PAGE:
paintbrush flowers, photo by Bob Fergeson Accident: Let's take a look at the above quotes and see how they can provide a road map for self-knowledge. Many of us have had the experience or shock of realizing that the patterns and coping mechanisms of childhood are still with us and active, perhaps long after they are needed. As Eleanor Farjeon points out, these events, and their emotional reaction patterns, are still in us, dictating our behavior year after year. If we take the time to observe our day-to-day patterns with a bit of objectivity, over time we may see that we are mechanical, a robot. We may even realize that any reaction we have to change our mechanical pattern is also mechanical, just another reaction to a reaction. This realization can put us into quite a quandary, and is death to certain egos. The removal of these egos is paramount to progress, for they will never admit the need for real change.

      Sublimation: We will become frustrated with this apparent paradox, and hopefully take our search more inwards. How can we find something in us that is not of the world of accident, something which is not just an endless chain of thought begetting thought? The next quote, taken from an old journal, provides the clue. We must refine our machine, for as we are, we are not capable of moving beyond the mechanics of associative thought. Here we move into the realm of sublimation. Our limited energy must be withdrawn from the associative world of behavior, saved and used for other purposes than the accidental world of desire and fear. This sublimation is akin to a refinement of our observation and thinking processes. We turn inwards and begin to look for the motivations of our actions, to question why we think as we do. We no longer can believe in the ego's story of "I did this because 'I' wanted to." Try as we might, we cannot find this 'I' we put so much faith in earlier. And thus, through sublimating our energy through the questioning process, we have transformed our thinking and observing.

      Transformation: This new level of of observation, one of seeing the patterns of our self and their mechanicalness, is still within the realm of the thinking mind, even though it brings a certain relief from the former sense-based thinking. If we are honest and keep on observing, driven by the still ever-present restlessness, we may come to the realization that we will never find anything Real in the mind, with the mind. If we are lucky, this realization may bring periods when we drop the whole game and become quiet. Here, another quandary with its trauma is necessary, for another set of egos must be dropped. Knowing that all thought is reactive and one step behind the present moment, we may begin to just listen, to observe without reaction. In this quiet, listening mind, something Real has the possibility of entering.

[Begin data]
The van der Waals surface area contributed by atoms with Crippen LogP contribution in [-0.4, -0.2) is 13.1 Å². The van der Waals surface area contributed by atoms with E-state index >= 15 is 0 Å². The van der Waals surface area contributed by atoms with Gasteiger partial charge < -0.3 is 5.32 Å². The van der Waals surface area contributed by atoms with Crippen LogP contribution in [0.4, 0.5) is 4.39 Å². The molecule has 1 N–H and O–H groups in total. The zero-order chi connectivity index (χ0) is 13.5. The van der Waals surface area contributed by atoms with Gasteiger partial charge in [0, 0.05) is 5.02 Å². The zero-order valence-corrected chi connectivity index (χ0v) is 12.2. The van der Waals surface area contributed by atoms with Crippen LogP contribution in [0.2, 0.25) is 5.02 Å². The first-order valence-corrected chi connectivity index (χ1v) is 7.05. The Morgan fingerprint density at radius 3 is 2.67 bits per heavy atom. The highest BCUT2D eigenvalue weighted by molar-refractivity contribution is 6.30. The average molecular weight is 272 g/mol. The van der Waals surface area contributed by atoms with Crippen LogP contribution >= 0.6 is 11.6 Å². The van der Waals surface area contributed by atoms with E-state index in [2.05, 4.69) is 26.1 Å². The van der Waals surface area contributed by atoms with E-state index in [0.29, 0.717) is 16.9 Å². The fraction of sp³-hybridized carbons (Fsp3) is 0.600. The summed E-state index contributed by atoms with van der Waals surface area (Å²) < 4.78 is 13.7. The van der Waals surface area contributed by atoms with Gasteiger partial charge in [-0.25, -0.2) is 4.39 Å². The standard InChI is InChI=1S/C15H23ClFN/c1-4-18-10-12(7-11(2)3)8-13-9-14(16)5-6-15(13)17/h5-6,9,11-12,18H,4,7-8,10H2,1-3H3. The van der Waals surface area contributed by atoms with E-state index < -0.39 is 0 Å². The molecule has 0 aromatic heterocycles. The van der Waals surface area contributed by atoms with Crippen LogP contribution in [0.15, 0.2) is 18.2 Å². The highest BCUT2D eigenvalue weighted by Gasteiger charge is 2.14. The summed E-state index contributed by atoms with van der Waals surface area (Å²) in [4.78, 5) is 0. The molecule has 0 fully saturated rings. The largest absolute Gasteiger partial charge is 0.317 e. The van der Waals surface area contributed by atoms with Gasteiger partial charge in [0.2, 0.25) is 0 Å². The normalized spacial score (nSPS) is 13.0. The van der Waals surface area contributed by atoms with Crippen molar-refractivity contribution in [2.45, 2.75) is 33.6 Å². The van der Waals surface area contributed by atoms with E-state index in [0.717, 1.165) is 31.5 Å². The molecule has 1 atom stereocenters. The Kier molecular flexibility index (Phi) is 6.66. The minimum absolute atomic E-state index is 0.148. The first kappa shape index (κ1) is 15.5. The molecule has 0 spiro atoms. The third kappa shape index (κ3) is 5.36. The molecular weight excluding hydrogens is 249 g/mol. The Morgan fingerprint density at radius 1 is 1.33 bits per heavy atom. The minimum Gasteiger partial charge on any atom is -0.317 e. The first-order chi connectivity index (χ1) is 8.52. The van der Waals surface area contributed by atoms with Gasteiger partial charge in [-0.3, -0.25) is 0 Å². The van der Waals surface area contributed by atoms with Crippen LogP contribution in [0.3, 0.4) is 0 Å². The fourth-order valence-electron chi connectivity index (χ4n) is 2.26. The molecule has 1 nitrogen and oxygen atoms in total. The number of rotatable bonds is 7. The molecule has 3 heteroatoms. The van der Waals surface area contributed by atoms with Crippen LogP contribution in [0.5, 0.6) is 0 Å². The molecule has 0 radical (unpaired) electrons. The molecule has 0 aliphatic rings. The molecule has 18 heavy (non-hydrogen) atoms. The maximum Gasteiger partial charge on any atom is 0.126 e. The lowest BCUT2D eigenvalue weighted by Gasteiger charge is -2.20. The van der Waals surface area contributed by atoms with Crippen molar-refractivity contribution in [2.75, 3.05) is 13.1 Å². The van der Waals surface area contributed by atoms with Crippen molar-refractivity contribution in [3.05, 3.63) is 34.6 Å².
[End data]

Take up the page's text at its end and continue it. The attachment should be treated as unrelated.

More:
From the Mystic Missal

      Over the years , prattlings appeared in cyber-space.
      Some one has embarked to collect, past leaves floated in cyber-space and collate at  http://www.shivashakti.nl 
      If moved to vist, have a look.
      Dooooooobeeeee Doooooobeeeeee Doooooooo

      Michael Gluckman

      Light-Up-Your-Life Newsletter

      The Secret of Consciousness

      Note, in this article I use Consciousness and Awareness

      You may have seen courses on consciousness studies. If you
      want Self -Knowledge you study consciousness in a different
      way. You study consciousness by becoming it. You study it
      from the inside.

      Consciousness is not an objective state. This means that you
      do not see your awareness. You see from your awareness.
      This is a little secret that most people miss. Why? Because
      there is no sense that looks at consciousness. Rather you see
      from Consciousness. This is like the sun. You do not need a
      flashlight to see the sun. You see the sun by its own light.
      Similarly you see Consciousness by its own light - you see
      Consciousness because you are Consciousness.

      Now what's the advantage of being Consciousness? You see
      all of your limitations. You see if you feel limited by a body,
      or a set of thoughts or feelings - if you feel too young, too old,
      too sick, depressed or lacking in self-esteem.

      You will find that when you become aware of these feelings of
      limitation, you become free of them. When you recognize the
      power of this innate Awareness you can no longer feel limited
      by what you see. This is because you begin to shift your identity
      from the limitations to this boundless Awareness.

      The best part of my practice was when I began to see the
      limitations that I was living by. That was when by life
      started to change by leaps and bounds. I recognized fully that
      whatever I could see I was not. Rather I was just the seer,
      this Consciousness.

      This Consciousness is like space. It fills all boundaries and
      limitations and it stretches beyond them. Pot space in no way
      limits space. The space fills the pot, the walls of the pot, and
      on into infinity.

      Similarly, your Awareness fills all of your limitations, the
      person that appears to have these limitations and beyond.
      This consciousness is the sword you use to cut through your
      chains and to remain free.

      For more on this see "Making Your Wisdom Come Alive"
      at www.light-up-your-life.com and see, An aid to self discovery.

      Zen master Changqing Huileng entered the hall to address
      the monks. After a long silence he said, "Don't say that it
      will be any better tonight." He then got down and left the